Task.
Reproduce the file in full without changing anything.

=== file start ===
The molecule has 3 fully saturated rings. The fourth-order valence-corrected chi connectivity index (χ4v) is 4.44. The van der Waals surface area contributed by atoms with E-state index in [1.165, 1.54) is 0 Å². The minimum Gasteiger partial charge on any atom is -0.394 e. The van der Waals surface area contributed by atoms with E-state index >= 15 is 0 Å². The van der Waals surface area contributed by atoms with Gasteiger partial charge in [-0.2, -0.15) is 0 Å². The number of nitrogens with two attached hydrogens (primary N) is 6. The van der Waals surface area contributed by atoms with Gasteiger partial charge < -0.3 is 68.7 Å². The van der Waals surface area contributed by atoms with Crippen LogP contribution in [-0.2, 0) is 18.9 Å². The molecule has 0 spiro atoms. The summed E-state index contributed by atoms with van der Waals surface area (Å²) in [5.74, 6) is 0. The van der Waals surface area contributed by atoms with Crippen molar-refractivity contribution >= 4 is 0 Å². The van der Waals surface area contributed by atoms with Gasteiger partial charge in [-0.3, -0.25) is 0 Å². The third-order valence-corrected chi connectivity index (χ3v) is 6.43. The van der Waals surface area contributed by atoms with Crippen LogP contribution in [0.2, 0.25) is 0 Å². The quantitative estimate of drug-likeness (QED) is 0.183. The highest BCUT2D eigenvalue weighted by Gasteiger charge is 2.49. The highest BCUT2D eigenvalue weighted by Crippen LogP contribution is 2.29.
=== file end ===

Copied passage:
The molecule has 3 fully saturated rings. The fourth-order valence-corrected chi connectivity index (χ4v) is 4.44. The van der Waals surface area contributed by atoms with E-state index in [1.165, 1.54) is 0 Å². The minimum Gasteiger partial charge on any atom is -0.394 e. The van der Waals surface area contributed by atoms with E-state index >= 15 is 0 Å². The van der Waals surface area contributed by atoms with Gasteiger partial charge in [-0.2, -0.15) is 0 Å². The number of nitrogens with two attached hydrogens (primary N) is 6. The van der Waals surface area contributed by atoms with Gasteiger partial charge < -0.3 is 68.7 Å². The van der Waals surface area contributed by atoms with Crippen LogP contribution in [-0.2, 0) is 18.9 Å². The molecule has 0 spiro atoms. The summed E-state index contributed by atoms with van der Waals surface area (Å²) in [5.74, 6) is 0. The van der Waals surface area contributed by atoms with Crippen molar-refractivity contribution >= 4 is 0 Å². The van der Waals surface area contributed by atoms with Gasteiger partial charge in [-0.3, -0.25) is 0 Å². The third-order valence-corrected chi connectivity index (χ3v) is 6.43. The van der Waals surface area contributed by atoms with Crippen LogP contribution in [0.2, 0.25) is 0 Å². The quantitative estimate of drug-likeness (QED) is 0.183. The highest BCUT2D eigenvalue weighted by Gasteiger charge is 2.49. The highest BCUT2D eigenvalue weighted by Crippen LogP contribution is 2.29.